Walsh is not the only Montana Demo­crat run­ning for the Sen­ate. The state’s former lieu­ten­ant gov­ernor, John Bo­hlinger, is also seek­ing the party’s nom­in­a­tion, and he says he won’t go down without a fight. Bo­hlinger, a former Re­pub­lic­an, served un­der Sch­weitzer, and the state’s former top Demo­crat hasn’t been shy about com­pli­ment­ing his former No. 2 . (Sch­weitzer has so far stayed neut­ral in the primary.) Any fight on Walsh’s left could be harm­ful to his chances of win­ning.

What We're Following See More »
LOST BY HALF A PERCENTAGE POINT
Sanders Wants a Recount in Kentucky
37 minutes ago
THE LATEST

Bernie Sanders "signed a letter Tuesday morning requesting a full and complete check and recanvass of the election results in Kentucky ... where he trails Hillary Clinton by less than one-half of 1 percent of the vote. The Sanders campaign said it has asked the Kentucky secretary of state to have election officials review electronic voting machines and absentee ballots from last week's primary in each of the state's 120 counties.

Source:
THE QUESTION
How Much Did the IRS Overpay in Earned Income Tax Credit Benefits?
4 hours ago
THE ANSWER

An estimated $15.6 billion, "according to a Treasury Inspector General for Tax Administration report."

Source:
TIES TO CLINTON GLOBAL INITIATIVE
McAuliffe Under Investigation for Fundraising
4 hours ago
WHY WE CARE

Virginia Gov. Terry McAuliffe (D) “is the subject of an ongoing investigation by the FBI and … the Justice Department” for potentially improper contributions to his 2013 campaign, including while he was a Clinton Global Initiative board member. ... Among the McAuliffe donations that drew the interest of the investigators was $120,000 from” former Chinese legislator Wang Wenliang. “U.S. election law prohibits foreign nationals from donating to … elections. … But Wang holds U.S. permanent resident status.”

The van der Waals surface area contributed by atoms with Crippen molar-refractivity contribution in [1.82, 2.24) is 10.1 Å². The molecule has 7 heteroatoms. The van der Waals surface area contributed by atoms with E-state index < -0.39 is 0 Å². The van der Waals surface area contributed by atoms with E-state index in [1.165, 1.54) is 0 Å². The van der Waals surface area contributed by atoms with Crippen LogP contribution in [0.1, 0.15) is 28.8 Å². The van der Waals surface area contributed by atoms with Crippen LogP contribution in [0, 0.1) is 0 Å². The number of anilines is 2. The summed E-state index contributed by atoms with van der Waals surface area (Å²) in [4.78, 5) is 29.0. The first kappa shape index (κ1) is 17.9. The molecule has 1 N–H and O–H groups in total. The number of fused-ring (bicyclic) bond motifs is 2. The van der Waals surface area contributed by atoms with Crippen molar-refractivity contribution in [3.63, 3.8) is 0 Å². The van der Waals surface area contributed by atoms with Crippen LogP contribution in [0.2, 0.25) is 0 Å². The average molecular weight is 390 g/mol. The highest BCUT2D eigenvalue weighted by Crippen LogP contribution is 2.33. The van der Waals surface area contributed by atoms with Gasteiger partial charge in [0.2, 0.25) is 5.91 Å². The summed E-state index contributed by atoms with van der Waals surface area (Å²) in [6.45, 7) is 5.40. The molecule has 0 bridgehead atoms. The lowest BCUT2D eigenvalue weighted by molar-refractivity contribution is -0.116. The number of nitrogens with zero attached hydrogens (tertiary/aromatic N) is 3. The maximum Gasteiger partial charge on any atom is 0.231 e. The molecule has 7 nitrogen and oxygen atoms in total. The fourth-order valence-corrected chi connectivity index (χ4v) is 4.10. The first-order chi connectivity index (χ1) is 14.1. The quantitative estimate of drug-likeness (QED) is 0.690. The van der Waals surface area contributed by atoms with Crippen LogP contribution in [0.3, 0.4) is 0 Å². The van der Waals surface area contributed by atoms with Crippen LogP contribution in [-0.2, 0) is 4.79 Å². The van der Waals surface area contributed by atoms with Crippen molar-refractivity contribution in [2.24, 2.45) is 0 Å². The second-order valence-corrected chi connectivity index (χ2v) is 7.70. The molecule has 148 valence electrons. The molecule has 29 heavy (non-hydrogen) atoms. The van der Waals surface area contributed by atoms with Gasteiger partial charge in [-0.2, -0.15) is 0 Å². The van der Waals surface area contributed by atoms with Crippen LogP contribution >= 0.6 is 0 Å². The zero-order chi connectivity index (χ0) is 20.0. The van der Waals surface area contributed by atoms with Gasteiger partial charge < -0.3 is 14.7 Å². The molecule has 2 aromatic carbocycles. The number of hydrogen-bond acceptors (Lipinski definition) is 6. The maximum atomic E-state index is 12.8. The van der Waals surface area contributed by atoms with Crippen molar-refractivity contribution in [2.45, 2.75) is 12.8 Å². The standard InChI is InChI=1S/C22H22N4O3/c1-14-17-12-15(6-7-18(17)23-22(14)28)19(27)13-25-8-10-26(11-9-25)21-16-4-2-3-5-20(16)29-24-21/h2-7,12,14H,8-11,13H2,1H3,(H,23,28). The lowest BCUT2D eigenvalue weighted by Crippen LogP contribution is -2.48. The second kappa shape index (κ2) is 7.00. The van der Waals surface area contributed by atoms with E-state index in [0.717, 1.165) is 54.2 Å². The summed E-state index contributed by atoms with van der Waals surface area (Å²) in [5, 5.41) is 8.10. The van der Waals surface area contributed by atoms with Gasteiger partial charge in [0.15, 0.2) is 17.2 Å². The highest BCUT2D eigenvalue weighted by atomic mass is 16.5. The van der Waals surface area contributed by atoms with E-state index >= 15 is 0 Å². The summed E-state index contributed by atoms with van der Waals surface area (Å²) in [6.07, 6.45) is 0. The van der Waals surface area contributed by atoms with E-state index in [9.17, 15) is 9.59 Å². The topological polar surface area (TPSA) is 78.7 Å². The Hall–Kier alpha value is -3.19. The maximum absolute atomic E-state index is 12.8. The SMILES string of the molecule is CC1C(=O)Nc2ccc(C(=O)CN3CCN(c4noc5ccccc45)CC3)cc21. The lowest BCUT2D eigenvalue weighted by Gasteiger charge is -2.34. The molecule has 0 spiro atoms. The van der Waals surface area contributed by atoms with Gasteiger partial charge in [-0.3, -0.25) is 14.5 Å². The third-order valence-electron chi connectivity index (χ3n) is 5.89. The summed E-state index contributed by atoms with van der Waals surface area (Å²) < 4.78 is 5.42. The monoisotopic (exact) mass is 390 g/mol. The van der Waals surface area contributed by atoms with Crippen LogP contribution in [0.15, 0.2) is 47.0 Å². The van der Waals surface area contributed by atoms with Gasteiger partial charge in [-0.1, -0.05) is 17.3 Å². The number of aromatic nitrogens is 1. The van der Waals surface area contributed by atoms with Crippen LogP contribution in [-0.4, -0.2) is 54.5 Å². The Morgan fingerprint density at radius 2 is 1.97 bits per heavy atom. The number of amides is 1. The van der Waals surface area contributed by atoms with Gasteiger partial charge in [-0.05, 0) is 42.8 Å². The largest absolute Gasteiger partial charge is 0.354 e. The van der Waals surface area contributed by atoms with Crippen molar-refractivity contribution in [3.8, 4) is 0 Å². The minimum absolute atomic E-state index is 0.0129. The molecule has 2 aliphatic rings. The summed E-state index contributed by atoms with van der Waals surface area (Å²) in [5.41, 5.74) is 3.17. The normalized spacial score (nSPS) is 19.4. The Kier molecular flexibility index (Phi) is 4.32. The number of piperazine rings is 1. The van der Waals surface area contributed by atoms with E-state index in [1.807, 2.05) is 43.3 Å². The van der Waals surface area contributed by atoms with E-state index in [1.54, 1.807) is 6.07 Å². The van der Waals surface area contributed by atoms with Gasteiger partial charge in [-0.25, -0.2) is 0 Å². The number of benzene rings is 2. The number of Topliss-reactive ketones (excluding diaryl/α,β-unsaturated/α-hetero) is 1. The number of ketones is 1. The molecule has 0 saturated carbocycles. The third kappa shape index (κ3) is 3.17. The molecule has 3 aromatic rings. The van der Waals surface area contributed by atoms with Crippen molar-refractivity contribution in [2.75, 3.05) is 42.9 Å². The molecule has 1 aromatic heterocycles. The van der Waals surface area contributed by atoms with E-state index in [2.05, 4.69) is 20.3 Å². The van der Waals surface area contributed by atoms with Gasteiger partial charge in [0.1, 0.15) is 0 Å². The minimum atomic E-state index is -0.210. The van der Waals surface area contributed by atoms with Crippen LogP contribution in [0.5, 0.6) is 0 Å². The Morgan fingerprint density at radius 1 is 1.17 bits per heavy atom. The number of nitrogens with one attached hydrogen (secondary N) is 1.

Source:
RAISES SEX ASSAULT, VINCE FOSTER
Trump Takes Aim at Bill Clinton
4 hours ago
THE LATEST

"Donald Trump is reviving some of the ugliest political chapters of the 1990s with escalating personal attacks on Bill Clinton's character, part of a concerted effort to smother Hillary Clinton 's campaign message with the weight of decades of controversy. Trump's latest shot came Monday when he released an incendiary Instagram video that includes the voices of two women who accused the former president of sexual assault, underscoring the presumptive Republican nominee's willingness to go far beyond political norms in his critique of his likely Democratic rival. ...In one recent interview, Trump said another topic of potential concern is the suicide of former White House aide Vincent Foster, which remains the focus of intense and far-fetched conspiracy theories on the Internet."

Source:
FUROR AFTER HOUSE OVERSIGHT HEARING
Head of Security for TSA Has Been Reassigned
4 hours ago
THE DETAILS

"The head of security for the Transportation Security Administration, Kelly Hoggan, has been removed from his position after a hearing about the agency's management, the House Oversight Committee says." Deputy assistant administrator Darby LaJoye will take over for Hoggan on a temporary basis.

Source:
×